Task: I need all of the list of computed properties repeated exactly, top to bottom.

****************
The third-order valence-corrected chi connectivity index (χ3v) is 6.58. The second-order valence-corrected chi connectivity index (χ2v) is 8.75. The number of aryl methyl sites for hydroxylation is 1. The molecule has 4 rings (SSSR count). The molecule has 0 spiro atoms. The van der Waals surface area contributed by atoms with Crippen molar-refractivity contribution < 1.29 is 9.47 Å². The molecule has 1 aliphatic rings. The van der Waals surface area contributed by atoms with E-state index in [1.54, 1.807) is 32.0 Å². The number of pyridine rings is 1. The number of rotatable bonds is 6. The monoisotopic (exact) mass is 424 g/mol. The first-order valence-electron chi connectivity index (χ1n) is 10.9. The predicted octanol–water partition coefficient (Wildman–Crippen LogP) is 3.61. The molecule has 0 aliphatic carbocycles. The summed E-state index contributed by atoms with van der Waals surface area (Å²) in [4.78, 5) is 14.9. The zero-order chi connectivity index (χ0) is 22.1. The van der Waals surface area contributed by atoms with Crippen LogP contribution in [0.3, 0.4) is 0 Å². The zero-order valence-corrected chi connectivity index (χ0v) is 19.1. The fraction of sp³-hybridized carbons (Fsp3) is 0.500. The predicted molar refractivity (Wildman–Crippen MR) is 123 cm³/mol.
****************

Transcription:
The third-order valence-corrected chi connectivity index (χ3v) is 6.58. The second-order valence-corrected chi connectivity index (χ2v) is 8.75. The number of aryl methyl sites for hydroxylation is 1. The molecule has 4 rings (SSSR count). The molecule has 0 spiro atoms. The van der Waals surface area contributed by atoms with Crippen molar-refractivity contribution < 1.29 is 9.47 Å². The molecule has 1 aliphatic rings. The van der Waals surface area contributed by atoms with E-state index in [1.54, 1.807) is 32.0 Å². The number of pyridine rings is 1. The number of rotatable bonds is 6. The monoisotopic (exact) mass is 424 g/mol. The first-order valence-electron chi connectivity index (χ1n) is 10.9. The predicted octanol–water partition coefficient (Wildman–Crippen LogP) is 3.61. The molecule has 0 aliphatic carbocycles. The summed E-state index contributed by atoms with van der Waals surface area (Å²) in [4.78, 5) is 14.9. The zero-order chi connectivity index (χ0) is 22.1. The van der Waals surface area contributed by atoms with Crippen LogP contribution in [0.3, 0.4) is 0 Å². The zero-order valence-corrected chi connectivity index (χ0v) is 19.1. The fraction of sp³-hybridized carbons (Fsp3) is 0.500. The predicted molar refractivity (Wildman–Crippen MR) is 123 cm³/mol.